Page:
Problem gambling is a condition in which a person’s gambling behavior becomes out of control, making a serious negative impact on their life and the lives of loved ones. It’s not a money problem, and it’s not a matter of willpower. Rather compulsive gambling is classified as an addictive disorder because it impacts the brain in ways similar to substance abuse.  Problem gamblers are at higher risk for depression, substance abuse, and suicide.

Research on the Problem Gambling-ADHD Link

Studies suggest people with ADHD may have a higher risk for developing gambling addiction. For example, young adults who’d participated in an ADHD study as children were assessed for problem gambling. The researchers found that 19% of those with ADHD that persisted into adulthood met problem gambling criteria, compared to just 5% for a non-ADHD group and 5% for a group that showed ADHD symptoms as children but not as adults.

In another study, 21% of young adult problem gamblers showed probable signs of ADHD. Additionally, the researchers also saw a link between those gamblers with probable ADHD and an earlier onset of problematic gambling.

Prevent Gambling Addiction  

Risk factors are just that: factors that may play a role in development. Just because a child or teen has been diagnosed with ADHD does not guarantee he or she will develop problem gambling. Parents, caregivers, educators, and health care professionals can take action to guide youth as well as educate them about the potential dangers of gambling:

Be wary of allowing kids and teens to play casino-type apps. While gambling apps are relatively new, emerging research suggests these games could prime the brain for addiction by introducing players to casino-like excitement and the allure of a potential big win. Check out Are Your Kids Playing Gambling Apps? What Parents Need to Know.

Start a conversation about gambling. Hopefully you’ve already started having age-appropriate discussions about alcohol and other drugs. It’s time to add gambling to the topic list. Find out what your child or teen knows about gambling, and then talk about any misperceptions they might have, like the idea that gambling is a way to make money. Learn more in Teen Gambling- 3 Talking Points Parents Need to Know.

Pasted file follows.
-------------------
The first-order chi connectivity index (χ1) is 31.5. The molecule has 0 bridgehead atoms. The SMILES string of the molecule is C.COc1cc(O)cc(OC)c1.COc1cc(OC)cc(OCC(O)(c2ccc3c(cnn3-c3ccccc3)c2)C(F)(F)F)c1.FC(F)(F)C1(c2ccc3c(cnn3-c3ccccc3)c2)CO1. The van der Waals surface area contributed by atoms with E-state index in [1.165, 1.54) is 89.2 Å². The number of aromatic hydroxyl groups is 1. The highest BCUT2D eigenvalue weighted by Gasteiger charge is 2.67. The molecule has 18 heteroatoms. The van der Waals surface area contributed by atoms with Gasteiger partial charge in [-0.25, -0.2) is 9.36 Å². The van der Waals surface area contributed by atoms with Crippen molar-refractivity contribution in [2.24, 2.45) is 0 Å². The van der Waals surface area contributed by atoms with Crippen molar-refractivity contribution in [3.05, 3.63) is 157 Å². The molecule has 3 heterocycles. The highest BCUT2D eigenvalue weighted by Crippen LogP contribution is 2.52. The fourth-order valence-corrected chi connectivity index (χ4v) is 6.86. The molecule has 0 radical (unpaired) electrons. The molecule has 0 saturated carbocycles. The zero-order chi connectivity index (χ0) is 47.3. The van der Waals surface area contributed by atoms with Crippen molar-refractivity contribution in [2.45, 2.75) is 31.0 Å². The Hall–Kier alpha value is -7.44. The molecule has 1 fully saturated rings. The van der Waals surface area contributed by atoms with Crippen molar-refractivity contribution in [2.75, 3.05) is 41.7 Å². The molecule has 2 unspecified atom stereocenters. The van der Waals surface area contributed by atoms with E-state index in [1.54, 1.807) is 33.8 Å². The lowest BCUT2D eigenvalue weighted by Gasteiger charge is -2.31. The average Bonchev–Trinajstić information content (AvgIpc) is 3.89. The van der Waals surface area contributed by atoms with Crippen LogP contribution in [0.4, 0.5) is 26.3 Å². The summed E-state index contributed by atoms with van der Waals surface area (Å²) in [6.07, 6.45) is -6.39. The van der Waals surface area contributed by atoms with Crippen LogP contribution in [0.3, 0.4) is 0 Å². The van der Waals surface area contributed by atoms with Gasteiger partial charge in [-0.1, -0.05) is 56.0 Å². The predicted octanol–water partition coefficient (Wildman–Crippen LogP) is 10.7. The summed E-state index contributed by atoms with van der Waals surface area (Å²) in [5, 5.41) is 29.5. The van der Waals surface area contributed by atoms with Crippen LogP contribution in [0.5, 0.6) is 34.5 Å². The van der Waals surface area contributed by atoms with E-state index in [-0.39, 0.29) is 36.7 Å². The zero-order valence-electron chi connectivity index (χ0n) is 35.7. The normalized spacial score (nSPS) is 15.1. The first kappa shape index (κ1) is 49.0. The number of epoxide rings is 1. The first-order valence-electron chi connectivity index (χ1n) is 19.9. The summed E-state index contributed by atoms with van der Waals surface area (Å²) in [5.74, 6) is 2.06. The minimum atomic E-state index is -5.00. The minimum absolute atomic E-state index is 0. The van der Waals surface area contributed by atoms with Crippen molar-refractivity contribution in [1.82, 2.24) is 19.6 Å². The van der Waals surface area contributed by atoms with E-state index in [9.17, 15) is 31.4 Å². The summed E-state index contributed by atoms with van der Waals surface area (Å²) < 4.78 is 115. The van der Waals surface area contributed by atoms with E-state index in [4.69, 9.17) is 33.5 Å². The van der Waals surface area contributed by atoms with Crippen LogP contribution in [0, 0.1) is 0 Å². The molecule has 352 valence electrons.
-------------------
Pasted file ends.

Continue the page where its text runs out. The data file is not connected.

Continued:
Watch for signs of possible problem gambling:

  • Declining grades that can’t be otherwise explained
  • Becoming secretive about what they’re doing on a computer or smartphone
  • Increasing preoccupation with game scores, stats, and outcomes (in those gambling on sports)
  • Selling or pawning possessions
  • Stealing or lying to get money
  • Borrowing money from relatives or friends

For more information about gambling addiction education resources or for help with treatment referrals, contact Compass Mark at (717) 299-2831 or fill out the simple help form.


Want to Gamble Less? Resolution Do’s and Don’ts

The New Year holiday is a time when many people look to make a fresh start, from cutting calories to spending more time with family. Some folks will resolve to gamble less—and if you’re in that group, these do’s and don’ts will help you get started.

Do’s and Don’ts for Cutting Back on Gambling

Do understand your risk for gambling addiction.
Compulsive gambling is a brain condition, and, as with other addictions, several factors contribute to its development. Take the risk quiz on the SafeStakes home page, or take into consideration that your risk might be higher if you:

  • Have a family history of problem gambling or other addictions;
  • Abuse substances;
  • Have past or current conditions like clinical depression or anxiety disorder;
  • Are going through a major transition, such as divorce, job loss, or the death of a loved one;
  • Have experienced abuse or trauma.

If you’re an at-risk person, consider protecting your well-being by choosing not to gamble at all.

Don’t play casino-type apps.
Research suggests that gambling apps—even those utilizing free play modes or virtual money—may prime a player for developing problem gambling. For example, one study found that free play/practice mode games offer much higher payouts than real money games, potentially giving players a false sense of skill. Learn more in Gambling Apps- FAQs.